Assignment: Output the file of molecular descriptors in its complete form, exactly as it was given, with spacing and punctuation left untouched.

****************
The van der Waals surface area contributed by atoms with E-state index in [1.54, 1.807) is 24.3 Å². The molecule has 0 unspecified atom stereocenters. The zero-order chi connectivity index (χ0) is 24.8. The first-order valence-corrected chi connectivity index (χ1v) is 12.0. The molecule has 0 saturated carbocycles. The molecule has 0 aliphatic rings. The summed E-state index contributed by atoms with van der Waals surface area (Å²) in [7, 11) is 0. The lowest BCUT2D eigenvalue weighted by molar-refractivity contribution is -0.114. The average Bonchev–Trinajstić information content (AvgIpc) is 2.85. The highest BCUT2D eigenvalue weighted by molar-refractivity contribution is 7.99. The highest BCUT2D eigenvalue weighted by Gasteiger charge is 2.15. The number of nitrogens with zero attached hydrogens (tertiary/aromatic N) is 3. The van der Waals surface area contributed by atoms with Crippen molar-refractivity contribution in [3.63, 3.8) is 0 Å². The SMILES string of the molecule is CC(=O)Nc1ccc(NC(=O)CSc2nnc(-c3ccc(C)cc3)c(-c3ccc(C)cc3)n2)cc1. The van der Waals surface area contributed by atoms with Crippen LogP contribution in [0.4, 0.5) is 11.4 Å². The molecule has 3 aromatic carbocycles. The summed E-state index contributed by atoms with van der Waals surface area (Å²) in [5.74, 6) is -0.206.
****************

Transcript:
The van der Waals surface area contributed by atoms with E-state index in [1.54, 1.807) is 24.3 Å². The molecule has 0 unspecified atom stereocenters. The zero-order chi connectivity index (χ0) is 24.8. The first-order valence-corrected chi connectivity index (χ1v) is 12.0. The molecule has 0 saturated carbocycles. The molecule has 0 aliphatic rings. The summed E-state index contributed by atoms with van der Waals surface area (Å²) in [7, 11) is 0. The lowest BCUT2D eigenvalue weighted by molar-refractivity contribution is -0.114. The average Bonchev–Trinajstić information content (AvgIpc) is 2.85. The highest BCUT2D eigenvalue weighted by molar-refractivity contribution is 7.99. The highest BCUT2D eigenvalue weighted by Gasteiger charge is 2.15. The number of nitrogens with zero attached hydrogens (tertiary/aromatic N) is 3. The van der Waals surface area contributed by atoms with Crippen molar-refractivity contribution in [3.63, 3.8) is 0 Å². The SMILES string of the molecule is CC(=O)Nc1ccc(NC(=O)CSc2nnc(-c3ccc(C)cc3)c(-c3ccc(C)cc3)n2)cc1. The van der Waals surface area contributed by atoms with Crippen LogP contribution in [0.4, 0.5) is 11.4 Å². The molecule has 3 aromatic carbocycles. The summed E-state index contributed by atoms with van der Waals surface area (Å²) in [5.74, 6) is -0.206.